It’s not the movie’s nature to go too far down that rabbit hole. If you are expecting that, you may walk away disappointed. I walked away impressed by its achievement in capturing what made Freddie and his musical family so special. I didn’t walk away sensing any of the well-publicized behind the scenes drama that resulted in director Singer being replaced well into the shooting schedule by Dexter Fletcher. And I certainly left marveling at Malek’s commitment in bringing Freddie to the screen, with the loud and gorgeous sounds of his live performance in front of a billion plus people ringing in my ears.

*** (out of four)

Oscar Watch: Bohemian Rhapsody

The review embargo is officially lapsed for next weekend’s Bohemian Rhapsody, the highly publicized Queen biopic headlined by Rami Malek as Freddie Mercury. Critical reaction appears to mostly match the social media buzz that emerged a couple of weeks back.

In short – Malek gives a bravura performance as the legendary frontman while the picture itself is more of a mixed and conventional bag. At the moment, its Rotten Tomatoes score stands at just 50%. Don’t expect this to come anywhere near a Best Picture nod. In my weekly prediction posts, I’ve had this hovering in the bottom rungs of 25 possibilities. I anticipate it falling out completely on Thursday.

Malek, on the other hand, is still viable. He could especially find himself making the final five if Rhapsody soars at the box office. Yet I believe it’s a legitimate question as to whether the reviews risk pushing him out of contention.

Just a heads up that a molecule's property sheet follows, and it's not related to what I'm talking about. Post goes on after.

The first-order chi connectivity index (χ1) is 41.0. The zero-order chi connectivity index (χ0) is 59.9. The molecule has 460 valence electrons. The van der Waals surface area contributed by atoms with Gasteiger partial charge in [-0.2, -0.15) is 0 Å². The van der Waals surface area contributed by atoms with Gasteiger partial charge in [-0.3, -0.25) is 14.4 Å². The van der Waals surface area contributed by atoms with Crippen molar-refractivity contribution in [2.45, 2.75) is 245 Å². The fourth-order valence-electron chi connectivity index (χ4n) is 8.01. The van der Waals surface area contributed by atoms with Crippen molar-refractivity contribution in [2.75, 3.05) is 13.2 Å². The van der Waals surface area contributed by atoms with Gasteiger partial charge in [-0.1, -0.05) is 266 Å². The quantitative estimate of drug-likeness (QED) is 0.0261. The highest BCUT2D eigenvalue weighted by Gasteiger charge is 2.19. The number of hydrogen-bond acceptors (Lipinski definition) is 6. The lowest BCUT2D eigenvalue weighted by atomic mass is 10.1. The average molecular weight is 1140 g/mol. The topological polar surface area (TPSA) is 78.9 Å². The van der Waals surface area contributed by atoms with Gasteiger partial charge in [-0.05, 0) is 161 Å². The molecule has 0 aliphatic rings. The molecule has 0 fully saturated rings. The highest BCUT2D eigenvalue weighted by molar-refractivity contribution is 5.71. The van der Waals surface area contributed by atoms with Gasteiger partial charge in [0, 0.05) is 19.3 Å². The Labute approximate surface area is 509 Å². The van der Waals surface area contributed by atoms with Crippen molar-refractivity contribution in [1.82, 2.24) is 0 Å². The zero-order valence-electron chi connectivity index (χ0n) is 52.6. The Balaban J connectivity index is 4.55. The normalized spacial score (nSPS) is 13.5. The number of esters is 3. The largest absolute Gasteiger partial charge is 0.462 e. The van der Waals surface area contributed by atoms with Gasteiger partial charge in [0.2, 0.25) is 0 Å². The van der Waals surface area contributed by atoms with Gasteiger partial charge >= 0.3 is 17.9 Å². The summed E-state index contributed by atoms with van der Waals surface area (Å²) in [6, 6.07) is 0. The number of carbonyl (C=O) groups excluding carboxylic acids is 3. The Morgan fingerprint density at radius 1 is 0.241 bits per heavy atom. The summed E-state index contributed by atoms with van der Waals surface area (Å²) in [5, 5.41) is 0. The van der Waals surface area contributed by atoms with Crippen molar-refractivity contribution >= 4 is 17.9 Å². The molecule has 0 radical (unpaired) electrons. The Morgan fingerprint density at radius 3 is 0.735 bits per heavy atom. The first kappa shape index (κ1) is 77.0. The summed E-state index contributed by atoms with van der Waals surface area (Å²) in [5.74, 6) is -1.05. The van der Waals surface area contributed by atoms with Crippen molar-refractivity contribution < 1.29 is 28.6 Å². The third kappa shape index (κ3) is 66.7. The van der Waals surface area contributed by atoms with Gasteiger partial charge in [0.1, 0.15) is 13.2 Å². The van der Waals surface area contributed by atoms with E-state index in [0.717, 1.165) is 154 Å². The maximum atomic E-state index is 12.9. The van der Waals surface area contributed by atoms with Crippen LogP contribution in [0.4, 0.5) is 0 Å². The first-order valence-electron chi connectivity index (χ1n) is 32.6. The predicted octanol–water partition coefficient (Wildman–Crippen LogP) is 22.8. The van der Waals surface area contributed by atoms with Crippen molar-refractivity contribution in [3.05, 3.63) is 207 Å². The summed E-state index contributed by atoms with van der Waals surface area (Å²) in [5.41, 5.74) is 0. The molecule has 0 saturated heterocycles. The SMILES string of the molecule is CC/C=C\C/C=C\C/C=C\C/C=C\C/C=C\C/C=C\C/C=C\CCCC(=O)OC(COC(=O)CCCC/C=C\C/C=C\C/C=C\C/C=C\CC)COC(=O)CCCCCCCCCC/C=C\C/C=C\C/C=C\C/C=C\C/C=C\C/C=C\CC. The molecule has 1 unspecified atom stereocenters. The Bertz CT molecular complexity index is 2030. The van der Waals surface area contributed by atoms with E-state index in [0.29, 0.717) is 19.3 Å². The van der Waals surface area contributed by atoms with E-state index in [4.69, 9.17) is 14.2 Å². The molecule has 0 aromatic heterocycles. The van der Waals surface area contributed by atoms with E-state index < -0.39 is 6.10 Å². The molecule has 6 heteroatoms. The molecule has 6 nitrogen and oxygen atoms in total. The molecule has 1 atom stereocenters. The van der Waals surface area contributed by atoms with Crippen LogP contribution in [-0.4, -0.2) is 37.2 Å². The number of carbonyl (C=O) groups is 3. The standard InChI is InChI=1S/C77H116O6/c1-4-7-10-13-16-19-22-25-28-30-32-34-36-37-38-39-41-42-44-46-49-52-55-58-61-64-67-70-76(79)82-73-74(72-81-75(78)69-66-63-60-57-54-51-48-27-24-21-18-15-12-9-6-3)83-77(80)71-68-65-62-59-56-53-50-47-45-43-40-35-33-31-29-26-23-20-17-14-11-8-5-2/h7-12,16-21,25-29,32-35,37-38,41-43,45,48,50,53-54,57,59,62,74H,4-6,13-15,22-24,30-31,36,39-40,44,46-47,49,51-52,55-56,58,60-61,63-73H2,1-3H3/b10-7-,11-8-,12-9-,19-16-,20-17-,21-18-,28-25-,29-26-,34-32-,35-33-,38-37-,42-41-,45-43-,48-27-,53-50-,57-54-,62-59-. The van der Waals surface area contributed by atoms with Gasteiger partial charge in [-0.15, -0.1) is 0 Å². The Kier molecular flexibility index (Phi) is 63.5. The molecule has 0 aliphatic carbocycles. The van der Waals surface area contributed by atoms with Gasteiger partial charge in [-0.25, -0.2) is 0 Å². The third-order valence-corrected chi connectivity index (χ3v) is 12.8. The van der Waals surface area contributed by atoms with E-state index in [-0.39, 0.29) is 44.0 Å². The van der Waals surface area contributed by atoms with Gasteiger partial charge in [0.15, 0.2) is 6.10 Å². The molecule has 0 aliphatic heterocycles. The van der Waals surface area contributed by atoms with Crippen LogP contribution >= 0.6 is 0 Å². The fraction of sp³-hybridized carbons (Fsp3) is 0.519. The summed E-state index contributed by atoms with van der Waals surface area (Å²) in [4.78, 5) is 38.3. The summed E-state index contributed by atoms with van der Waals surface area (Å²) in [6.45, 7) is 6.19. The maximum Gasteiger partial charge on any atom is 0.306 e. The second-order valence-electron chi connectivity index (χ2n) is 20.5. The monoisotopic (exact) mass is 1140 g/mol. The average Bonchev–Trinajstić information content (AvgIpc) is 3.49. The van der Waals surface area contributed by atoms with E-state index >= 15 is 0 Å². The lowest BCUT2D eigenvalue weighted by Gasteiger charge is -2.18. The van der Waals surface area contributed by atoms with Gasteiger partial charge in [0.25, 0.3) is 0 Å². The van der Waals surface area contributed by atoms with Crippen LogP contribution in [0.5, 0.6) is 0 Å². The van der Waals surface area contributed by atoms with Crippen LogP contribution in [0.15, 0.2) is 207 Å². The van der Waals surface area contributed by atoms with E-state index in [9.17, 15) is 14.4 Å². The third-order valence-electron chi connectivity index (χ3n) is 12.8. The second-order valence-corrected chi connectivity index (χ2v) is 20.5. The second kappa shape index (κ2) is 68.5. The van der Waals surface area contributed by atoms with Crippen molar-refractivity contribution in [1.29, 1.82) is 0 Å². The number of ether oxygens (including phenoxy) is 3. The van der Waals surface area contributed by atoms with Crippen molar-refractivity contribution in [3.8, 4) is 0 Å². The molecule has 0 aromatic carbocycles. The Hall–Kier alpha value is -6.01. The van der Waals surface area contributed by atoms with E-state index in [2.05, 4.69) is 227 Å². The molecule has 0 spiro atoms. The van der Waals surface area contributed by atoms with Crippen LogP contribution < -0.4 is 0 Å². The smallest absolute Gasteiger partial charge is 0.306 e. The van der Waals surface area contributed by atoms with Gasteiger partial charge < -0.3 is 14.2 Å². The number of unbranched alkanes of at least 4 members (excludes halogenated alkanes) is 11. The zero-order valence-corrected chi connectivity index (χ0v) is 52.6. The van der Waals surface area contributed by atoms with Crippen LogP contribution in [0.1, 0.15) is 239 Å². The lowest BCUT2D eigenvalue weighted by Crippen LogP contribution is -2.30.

Bottom line: Bohemian getting Best Picture attention isn’t real life. That’s just fantasy, but Malek’s nomination could still happen.

The film opens November 2. My Oscar Watch posts will continue…

Bohemian Rhapsody Box Office Prediction

Blogger’s Note (10/30/18): My estimate has been bumped from $31.8M to $41.8M

In the United States, famed British band Queen had two #1 hits with “Another One Bites The Dust” and “Crazy Little Thing Called Love”. Next weekend, a biopic of its legendary lead singer Freddie Mercury is likely to top box office charts when Bohemian Rhapsody debuts. Named after one of their signature tunes (used memorably in 1992’s Wayne’s World), Rami Malek stars as Mercury. The supporting cast includes Lucy Boynton, Ben Hardy, Gwilym Lee, Joseph Mazzello, and Wayne Campbell himself – Mike Myers. The film shares credit for its directors, as original filmmaker Bryan Singer was replaced well into the shooting schedule with Dexter Fletcher. That move attracted plenty of publicity.